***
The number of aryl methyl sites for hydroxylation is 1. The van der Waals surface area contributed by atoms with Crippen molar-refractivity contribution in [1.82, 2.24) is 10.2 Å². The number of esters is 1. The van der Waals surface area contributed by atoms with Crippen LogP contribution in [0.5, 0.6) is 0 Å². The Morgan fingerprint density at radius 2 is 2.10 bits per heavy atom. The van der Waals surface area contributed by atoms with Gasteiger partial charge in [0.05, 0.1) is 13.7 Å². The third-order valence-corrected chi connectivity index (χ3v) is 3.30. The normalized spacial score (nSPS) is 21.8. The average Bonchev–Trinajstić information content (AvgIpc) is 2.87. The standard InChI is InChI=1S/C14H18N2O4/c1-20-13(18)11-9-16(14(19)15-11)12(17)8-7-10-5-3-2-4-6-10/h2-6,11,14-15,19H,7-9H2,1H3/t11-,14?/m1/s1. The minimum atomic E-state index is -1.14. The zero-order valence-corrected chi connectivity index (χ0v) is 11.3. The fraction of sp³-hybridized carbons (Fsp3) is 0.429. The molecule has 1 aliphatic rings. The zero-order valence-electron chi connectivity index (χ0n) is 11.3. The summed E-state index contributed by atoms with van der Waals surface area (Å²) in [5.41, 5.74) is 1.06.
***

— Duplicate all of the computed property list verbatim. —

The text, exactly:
The number of aryl methyl sites for hydroxylation is 1. The van der Waals surface area contributed by atoms with Crippen molar-refractivity contribution in [1.82, 2.24) is 10.2 Å². The number of esters is 1. The van der Waals surface area contributed by atoms with Crippen LogP contribution in [0.5, 0.6) is 0 Å². The Morgan fingerprint density at radius 2 is 2.10 bits per heavy atom. The van der Waals surface area contributed by atoms with Gasteiger partial charge in [0.05, 0.1) is 13.7 Å². The third-order valence-corrected chi connectivity index (χ3v) is 3.30. The normalized spacial score (nSPS) is 21.8. The average Bonchev–Trinajstić information content (AvgIpc) is 2.87. The standard InChI is InChI=1S/C14H18N2O4/c1-20-13(18)11-9-16(14(19)15-11)12(17)8-7-10-5-3-2-4-6-10/h2-6,11,14-15,19H,7-9H2,1H3/t11-,14?/m1/s1. The minimum atomic E-state index is -1.14. The zero-order valence-corrected chi connectivity index (χ0v) is 11.3. The fraction of sp³-hybridized carbons (Fsp3) is 0.429. The molecule has 1 aliphatic rings. The zero-order valence-electron chi connectivity index (χ0n) is 11.3. The summed E-state index contributed by atoms with van der Waals surface area (Å²) in [5.41, 5.74) is 1.06.